WikiLeaks founder Julian Assange: Has US already indicted him?

It is entirely possible that WikiLeaks founder Julian Assange is already under indictment in the US. Grand juries work in secret, and indictments can be sealed, but there have been hints.

By , Staff writer

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    WikiLeaks founder Julian Assange gives a press conference in London on Oct. 23.
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Sweden has issued an arrest warrant for WikiLeaks founder Julian Assange, and according to one newspaper report, he is hiding out in Britain. But is he already under indictment in the United States on charges related to his online release of a vast trove of secret US documents?

It’s certainly possible. US officials publicly will only say that they are investigating the matter and that no legal options have been ruled out. But an indictment in such an important federal matter would be handed down by a grand jury, and grand jury proceedings are secret, notes Stephen Vladeck, an expert in national security law at American University. There may be an empaneled grand jury considering the Assange case right now.

“We wouldn’t know what they’re doing until the whole thing is concluded,” he says.

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A judge could order an indictment of Assange sealed until such time as the US is able to apprehend him, or until he is in custody in a nation from which he is likely to be extradited. The purpose of such secrecy would be to keep the WikiLeaks chief from going even further underground.

At least one prominent US legal analyst thinks this is just the sort of thing that is going on.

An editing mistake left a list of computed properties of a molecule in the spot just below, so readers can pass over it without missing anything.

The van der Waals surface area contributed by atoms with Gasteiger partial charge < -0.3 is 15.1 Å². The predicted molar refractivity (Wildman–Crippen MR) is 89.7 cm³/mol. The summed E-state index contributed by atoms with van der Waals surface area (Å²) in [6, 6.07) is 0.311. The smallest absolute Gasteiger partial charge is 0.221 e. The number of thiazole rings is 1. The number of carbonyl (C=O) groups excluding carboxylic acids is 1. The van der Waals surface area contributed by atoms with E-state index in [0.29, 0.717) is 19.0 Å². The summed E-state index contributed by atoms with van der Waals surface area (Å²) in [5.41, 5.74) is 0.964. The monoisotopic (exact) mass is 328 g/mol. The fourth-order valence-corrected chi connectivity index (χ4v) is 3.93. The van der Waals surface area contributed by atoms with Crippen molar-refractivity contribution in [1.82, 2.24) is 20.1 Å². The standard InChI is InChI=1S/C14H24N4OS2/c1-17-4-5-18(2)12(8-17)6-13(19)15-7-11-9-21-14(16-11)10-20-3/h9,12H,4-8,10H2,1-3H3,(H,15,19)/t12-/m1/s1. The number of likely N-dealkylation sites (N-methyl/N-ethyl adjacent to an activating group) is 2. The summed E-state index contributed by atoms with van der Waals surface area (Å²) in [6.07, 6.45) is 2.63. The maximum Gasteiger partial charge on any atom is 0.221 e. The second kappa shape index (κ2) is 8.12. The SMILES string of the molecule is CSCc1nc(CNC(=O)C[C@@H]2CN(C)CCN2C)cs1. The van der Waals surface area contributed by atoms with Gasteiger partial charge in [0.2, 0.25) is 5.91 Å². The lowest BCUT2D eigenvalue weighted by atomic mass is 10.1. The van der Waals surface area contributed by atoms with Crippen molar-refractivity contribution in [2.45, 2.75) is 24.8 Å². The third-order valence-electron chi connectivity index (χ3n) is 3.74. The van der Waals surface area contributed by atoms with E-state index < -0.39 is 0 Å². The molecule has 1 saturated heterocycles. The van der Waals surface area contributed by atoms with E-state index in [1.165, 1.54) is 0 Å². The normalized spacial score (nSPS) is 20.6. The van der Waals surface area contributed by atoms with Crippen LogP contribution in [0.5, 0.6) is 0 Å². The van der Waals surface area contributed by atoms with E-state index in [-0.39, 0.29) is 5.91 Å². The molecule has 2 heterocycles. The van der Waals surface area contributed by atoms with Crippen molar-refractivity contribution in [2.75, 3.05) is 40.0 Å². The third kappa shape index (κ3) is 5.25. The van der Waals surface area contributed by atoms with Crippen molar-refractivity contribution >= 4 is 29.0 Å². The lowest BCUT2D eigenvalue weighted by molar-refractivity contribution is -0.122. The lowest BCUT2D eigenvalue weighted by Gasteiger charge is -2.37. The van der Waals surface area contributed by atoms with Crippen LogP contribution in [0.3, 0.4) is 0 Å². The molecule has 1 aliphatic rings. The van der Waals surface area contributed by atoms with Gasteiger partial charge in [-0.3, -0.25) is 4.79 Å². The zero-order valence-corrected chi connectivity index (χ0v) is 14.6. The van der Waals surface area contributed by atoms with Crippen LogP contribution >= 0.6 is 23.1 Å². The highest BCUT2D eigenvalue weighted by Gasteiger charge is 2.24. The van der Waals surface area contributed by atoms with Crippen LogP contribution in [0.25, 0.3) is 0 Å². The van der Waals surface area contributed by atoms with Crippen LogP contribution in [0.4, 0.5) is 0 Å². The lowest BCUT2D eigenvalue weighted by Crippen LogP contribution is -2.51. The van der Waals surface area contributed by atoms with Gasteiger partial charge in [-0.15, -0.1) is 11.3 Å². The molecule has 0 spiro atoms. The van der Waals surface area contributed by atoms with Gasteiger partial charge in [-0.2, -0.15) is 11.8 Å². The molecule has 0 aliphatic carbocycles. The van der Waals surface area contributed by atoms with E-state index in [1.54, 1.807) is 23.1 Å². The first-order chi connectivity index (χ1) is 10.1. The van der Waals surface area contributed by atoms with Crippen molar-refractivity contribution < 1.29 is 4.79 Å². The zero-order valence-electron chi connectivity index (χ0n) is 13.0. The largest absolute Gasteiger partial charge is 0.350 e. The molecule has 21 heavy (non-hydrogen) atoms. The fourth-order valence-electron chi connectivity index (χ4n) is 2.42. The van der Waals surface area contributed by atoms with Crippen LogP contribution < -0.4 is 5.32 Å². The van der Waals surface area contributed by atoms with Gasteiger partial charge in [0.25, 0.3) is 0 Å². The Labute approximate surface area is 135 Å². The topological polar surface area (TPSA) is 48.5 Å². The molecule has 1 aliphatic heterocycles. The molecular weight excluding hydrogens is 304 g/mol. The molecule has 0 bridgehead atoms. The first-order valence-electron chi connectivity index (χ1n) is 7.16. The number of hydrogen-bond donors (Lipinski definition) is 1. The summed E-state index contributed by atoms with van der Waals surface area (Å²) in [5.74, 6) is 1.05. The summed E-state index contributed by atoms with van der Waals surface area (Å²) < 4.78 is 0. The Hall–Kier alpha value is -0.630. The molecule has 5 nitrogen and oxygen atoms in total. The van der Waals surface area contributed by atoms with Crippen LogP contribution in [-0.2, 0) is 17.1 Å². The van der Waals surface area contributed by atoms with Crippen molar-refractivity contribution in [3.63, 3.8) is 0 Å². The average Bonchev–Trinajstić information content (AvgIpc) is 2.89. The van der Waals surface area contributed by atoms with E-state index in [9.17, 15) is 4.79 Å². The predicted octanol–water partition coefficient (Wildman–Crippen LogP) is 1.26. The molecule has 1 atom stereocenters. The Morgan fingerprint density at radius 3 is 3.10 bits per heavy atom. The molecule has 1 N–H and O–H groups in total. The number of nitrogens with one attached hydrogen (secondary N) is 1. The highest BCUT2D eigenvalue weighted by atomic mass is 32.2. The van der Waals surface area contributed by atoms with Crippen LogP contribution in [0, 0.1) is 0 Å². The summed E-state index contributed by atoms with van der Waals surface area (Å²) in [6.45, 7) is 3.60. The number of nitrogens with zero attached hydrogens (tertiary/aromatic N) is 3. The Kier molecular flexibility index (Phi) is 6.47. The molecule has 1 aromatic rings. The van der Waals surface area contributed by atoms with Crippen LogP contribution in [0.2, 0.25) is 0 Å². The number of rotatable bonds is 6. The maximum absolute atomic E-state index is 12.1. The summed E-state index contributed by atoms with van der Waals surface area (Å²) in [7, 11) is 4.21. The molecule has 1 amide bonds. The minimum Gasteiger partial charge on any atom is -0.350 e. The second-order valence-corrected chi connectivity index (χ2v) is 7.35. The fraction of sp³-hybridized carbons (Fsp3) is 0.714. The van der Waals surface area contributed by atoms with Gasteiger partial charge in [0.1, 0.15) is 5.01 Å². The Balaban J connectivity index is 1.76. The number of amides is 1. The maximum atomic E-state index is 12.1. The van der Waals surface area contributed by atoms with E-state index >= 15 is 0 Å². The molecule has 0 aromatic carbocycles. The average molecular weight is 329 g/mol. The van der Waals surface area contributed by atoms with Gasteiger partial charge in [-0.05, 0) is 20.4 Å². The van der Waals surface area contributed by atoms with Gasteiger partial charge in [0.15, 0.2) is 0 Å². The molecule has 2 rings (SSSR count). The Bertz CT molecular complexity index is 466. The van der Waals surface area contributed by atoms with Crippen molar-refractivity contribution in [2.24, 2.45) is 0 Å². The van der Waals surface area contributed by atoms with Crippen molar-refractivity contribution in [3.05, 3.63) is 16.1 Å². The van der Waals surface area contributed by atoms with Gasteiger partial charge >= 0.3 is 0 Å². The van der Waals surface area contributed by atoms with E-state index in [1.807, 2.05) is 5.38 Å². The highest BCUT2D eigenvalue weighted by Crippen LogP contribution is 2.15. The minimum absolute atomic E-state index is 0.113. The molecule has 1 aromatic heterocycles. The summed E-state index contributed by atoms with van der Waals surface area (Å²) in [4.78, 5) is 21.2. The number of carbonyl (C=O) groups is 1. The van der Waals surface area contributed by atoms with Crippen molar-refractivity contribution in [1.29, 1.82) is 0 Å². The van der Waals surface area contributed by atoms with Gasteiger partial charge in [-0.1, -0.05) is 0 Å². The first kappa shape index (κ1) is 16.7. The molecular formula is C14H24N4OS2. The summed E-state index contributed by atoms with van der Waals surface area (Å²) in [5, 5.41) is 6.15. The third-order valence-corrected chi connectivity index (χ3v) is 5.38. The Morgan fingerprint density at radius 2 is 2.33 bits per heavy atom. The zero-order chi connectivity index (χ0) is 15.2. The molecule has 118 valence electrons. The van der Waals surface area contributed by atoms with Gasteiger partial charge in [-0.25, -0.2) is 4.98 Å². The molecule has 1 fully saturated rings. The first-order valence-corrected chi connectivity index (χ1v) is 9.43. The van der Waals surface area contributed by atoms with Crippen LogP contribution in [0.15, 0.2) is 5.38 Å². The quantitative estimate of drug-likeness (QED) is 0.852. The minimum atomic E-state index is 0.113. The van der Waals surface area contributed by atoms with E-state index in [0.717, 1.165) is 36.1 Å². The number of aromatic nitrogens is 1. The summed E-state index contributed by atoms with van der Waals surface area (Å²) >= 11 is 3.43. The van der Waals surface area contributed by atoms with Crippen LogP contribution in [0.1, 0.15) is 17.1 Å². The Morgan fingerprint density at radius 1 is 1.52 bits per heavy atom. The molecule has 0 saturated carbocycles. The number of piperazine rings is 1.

“I would not be at all surprised if there was a sealed arrest warrant currently in existence against [Assange],” said CNN legal expert Jeffrey Toobin on Wednesday. “That question is whether the American authorities can find him and bring him back to the United States for trial.”

In recent days US military officials have been talking about the WikiLeaks matter as if more is going on, legally speaking, than may meet the eye. Secretary of Defense Robert Gates has said that the military has enlisted FBI agents in its investigation of the matter, which could mean that someone who is not a uniformed US military person is about to be charged, or has been.

Army Pfc. Bradley Manning, an alleged source of WikiLeaks material, was arrested in Iraq last May and has been charged with providing classified information to an unauthorized source.

At a Senate Armed Services Committee hearing on Thursday, Sen. John McCain (R) of Arizona expressed a desire in a conversation with Adm. Michael Mullen, the chairman of the Joint Chiefs of Staff, to hold someone “other than a private first class” responsible for the WikiLeaks document dump.

Adm. Mullen’s reply was somewhat cryptic.

“We just have not gotten to the point yet – and I don’t – I don’t know how this – obviously how this turns out,” said Mullen.

A US indictment, perhaps for alleged violations of the Espionage Act, would be a separate issue from the Swedish arrest warrant for Assange, which is already outstanding.

On Thursday, Swedish prosecutors won a round in their legal battle against the WikiLeaks founder, as Sweden’s Supreme Court upheld the order to detain him.

Assange is accused in Sweden of rape, sexual molestation, and coercion in a case dating from August. Assange’s lawyers have vehemently denied the allegations, saying they stem from consensual encounters. (Editor's note: An earlier version of this story referred to charges against Assange. He has not been charged.)

According to British media reports, Assange has been in Britain since October, and has provided police with his contact details. A WikiLeaks spokesman on Thursday said only that Assange is working on a new project at a secret location.

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